Enhancing the Nutritional Quality of Vegetable Amaranth through Specific Food Preparation Methods

  •  Winnie A. Nyonje    
  •  Ray-Yu Yang    
  •  Wan-Jen Wu    
  •  Anselimo O. Makokha    
  •  Willis O. Owino    
  •  Mary O. Abukutsa-Onyango    


Food preparation methods applied to African traditional vegetables vary greatly depending on preferences of various consumers. Vegetable amaranth is one of the most preferred vegetable, with high nutritional quality. The bioaccessibility of some minerals such as iron is, however, low since it is non-heme, and is also bound by anti-nutrients such as oxalates. This study aimed at evaluating the nutrient retention of amaranth vegetable dishes prepared using selected Kenyan traditional recipes, and to enhance the iron bioavailability of amaranth dishes using food preparation methods. Nutrient retentions of amaranth prepared by three common food methods were analyzed. In-vitro iron bioavailability of amaranth dishes with or without bioavailability enhancers as well as an amaranth meal incorporating a common maize meal staple food was also studied. The nutrient retentions of the various dishes used in this study was fairly high with at least 85% retention of minerals and an increase of up to 45% in three carotenoids. It can be concluded that incorporating vitamin C, adding an iron rich vegetable and boiling of the vegetable significantly improves the iron bioavailability and hence improves the iron uptake by the body. Incorporating lemon juice enhanced dialysable iron of the selected recipe by up to 66%. There was no significant (P≤0.05) effect by the amaranth components on the iron bioavailability of ugali. These methods could therefore be incorporated into household recipes to increase micronutrient intake.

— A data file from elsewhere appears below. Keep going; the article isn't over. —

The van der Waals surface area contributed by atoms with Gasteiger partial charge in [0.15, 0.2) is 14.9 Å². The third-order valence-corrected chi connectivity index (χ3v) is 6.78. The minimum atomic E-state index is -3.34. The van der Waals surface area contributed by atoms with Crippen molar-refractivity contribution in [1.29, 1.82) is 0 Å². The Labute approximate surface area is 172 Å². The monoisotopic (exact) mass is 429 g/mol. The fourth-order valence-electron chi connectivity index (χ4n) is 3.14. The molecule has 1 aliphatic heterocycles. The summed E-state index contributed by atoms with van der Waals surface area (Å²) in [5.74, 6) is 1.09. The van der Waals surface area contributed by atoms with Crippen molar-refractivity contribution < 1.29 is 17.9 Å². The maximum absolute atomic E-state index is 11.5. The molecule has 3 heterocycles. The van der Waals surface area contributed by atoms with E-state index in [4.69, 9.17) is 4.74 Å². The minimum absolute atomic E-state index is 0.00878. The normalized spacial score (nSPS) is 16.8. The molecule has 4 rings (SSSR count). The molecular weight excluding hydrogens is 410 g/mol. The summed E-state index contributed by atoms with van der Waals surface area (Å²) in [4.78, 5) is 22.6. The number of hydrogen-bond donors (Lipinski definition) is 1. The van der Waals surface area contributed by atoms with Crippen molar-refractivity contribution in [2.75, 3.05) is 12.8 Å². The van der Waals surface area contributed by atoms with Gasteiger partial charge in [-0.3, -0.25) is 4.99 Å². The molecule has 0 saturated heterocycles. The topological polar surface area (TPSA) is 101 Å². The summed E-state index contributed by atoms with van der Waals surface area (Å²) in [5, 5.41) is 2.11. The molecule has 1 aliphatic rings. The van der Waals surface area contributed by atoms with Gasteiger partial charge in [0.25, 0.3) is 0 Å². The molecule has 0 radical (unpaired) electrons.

This work is licensed under a Creative Commons Attribution 4.0 License.
  • ISSN(Print): 1927-0887
  • ISSN(Online): 1927-0895
  • Started: 2012
  • Frequency: bimonthly

Journal Metrics

Google-based Impact Factor (2021): 0.74

h-index (December 2021): 35

i10-index (December 2021): 208

h5-index (December 2021): 42 

h5-median(December 2021): 53

( The data was calculated based on Google Scholar Citations. Click Here to Learn More. )